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Friday, 20 September 2013

My Photo of a Swallow was onthe Springwatch Website in 2011

Signs of spring update: chiffchaffs, swallows and... basking sharks

Jeremy Torrance web producer Jeremy Torrance web producer | 16:29 UK time, Tuesday, 22 March 2011
However you choose to mark it, spring is officially here. We're past the first of March, the equinox has happened and the somewhat arbitrary 21st marker was yesterday. For me though, spring is when the chiffchaffs start singing. And boy have they started singing...
Over the last few days we've had reports of their song in Marsham Heath in Norfolk, in Newport and Colwyn Bay in Wales, in Coventry, up at Oxford University, in Tamworth and in Wenlock Edge in Shropshire.
The earliest report was from Heathdweller, who pointed us to the Herts Bird Club website where one lucky person reported chiffchaff song on 14 March. Can anyone beat that? (If you're none the wiser about what a chiffchaff sounds like, the RSPB have a recording.)
One swallow might not make a summer but it's enough to get this office excited. Last week, Paul Stancliffe at the BTO told me there had been a steady trickle of swallow sightings which was gradually moving northwards. One was spotted in Lancashire on Thursday.
Our Twitter folk could beat that, though. Binocularface reported that one had been seen the day before in Southerfield, Cumbria. How long before these beauties get to Scotland?
Another summer migrant to get the pulses racing is the sand martin. Overall its progress this year is on a par with the swallows. But one's got further north. To Lothian in Sotland to be precise on 13 March. This, tweeted dOSssDaz, was a new record.
I spoke with Stephen Welch, the Bird Recorder for Lothian, to confirm. "It must be a record," he said. "The report was at Musselburgh, over the boating pond at 11am. The sighting was by ex-RSPB Frank Hamilton, who has been birding here since the mid-1950s at least. I have searched the Lothian master database of about 500,000 records back to 1992, and found no others earlier. It would be very unlikely to have had an earlier one in years to 1992, there is a definite trend towards earlier arrival in recent years."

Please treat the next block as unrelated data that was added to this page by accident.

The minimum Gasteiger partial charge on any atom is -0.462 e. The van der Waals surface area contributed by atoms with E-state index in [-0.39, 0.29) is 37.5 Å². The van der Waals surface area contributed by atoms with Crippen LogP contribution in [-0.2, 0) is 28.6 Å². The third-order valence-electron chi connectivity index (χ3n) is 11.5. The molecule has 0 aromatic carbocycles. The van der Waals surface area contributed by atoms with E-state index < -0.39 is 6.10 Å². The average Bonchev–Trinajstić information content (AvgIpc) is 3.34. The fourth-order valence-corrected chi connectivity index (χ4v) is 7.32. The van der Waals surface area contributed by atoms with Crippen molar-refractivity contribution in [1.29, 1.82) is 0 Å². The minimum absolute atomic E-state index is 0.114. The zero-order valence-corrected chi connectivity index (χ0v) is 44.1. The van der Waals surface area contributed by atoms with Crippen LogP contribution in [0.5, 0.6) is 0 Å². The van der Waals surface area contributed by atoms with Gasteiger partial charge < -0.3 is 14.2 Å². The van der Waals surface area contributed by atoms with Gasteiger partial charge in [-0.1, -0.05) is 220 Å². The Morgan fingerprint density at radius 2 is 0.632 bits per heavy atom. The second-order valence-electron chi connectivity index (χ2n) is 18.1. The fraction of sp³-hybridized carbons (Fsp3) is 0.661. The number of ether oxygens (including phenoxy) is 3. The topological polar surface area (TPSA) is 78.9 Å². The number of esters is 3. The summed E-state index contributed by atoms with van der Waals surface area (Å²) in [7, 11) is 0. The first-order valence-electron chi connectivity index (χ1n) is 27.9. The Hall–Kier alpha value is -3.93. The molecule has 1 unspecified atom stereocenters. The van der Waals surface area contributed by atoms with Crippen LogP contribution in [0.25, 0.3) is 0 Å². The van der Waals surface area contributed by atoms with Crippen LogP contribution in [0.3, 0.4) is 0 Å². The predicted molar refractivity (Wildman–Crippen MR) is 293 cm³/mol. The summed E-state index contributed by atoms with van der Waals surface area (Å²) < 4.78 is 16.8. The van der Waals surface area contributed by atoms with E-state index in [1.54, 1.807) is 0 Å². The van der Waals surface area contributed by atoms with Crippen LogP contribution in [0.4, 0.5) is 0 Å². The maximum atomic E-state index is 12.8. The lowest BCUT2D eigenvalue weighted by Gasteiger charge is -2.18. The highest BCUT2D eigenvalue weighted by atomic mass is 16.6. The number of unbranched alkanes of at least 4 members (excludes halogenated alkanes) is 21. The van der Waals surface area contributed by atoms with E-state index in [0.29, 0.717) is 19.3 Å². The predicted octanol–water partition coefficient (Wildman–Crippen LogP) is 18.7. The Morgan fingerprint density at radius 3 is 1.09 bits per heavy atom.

Stephen also pointed out that chiffchaff song has reached Scotland too. It's great to hear that after the bitterly cold Scottish March, spring has now arrived there too. First records of chiffchaffs are usually singles, he said, "but it seems they hit a sweet spot and all arrived together (in a manner similar to whitethroats, which in my experience tend to arrive all of a sudden)."
Another highlight from Paul at the BTO this week was the arrival of two white-spotted bluethroats (one at Spurn, East Yorks, the other at Oulton Broad, Suffolk).
It's less noticeable to us of course but spring's also been very busy out at sea. As Maya Plass, marine biologist and Autumnwatch guest presenter, so succinctly tweeted yesterday: "Nutrient upwelling = plankton = basking shark etc = Springtime!"
The most exciting is the basking shark. The Wildlife Trusts was in touch yesterday with news that on Sunday it had received the first official basking shark sighting for 2011. Scuba divers spotted the monster of the deep 50m from Roskilly Beach in Newlyn, Cornwall.
The Trusts said that the first sightings are usually in May. But the pattern has been shifting. Warmer seas mean the earlier arrival of the shark's food sources. And that's where the 'nutrient upswelling' Maya talked of comes in. A 50 miles long algae bloom was found yesterday off the southern coast of Cornwall and Devon, also a few weeks earlier than expected.
Possibly not a coincidence that it's brought with it the first of this year's basking sharks.
Meanwhile back to the birds. The RSPB today said it's getting more and more calls from worried householders reporting birds nesting in their lofts and attics. No cause for concern it says, the culprits (usually sparrows or starlings) aren't trapped and are very unlikely to cause any damage. So please don't disturb them.

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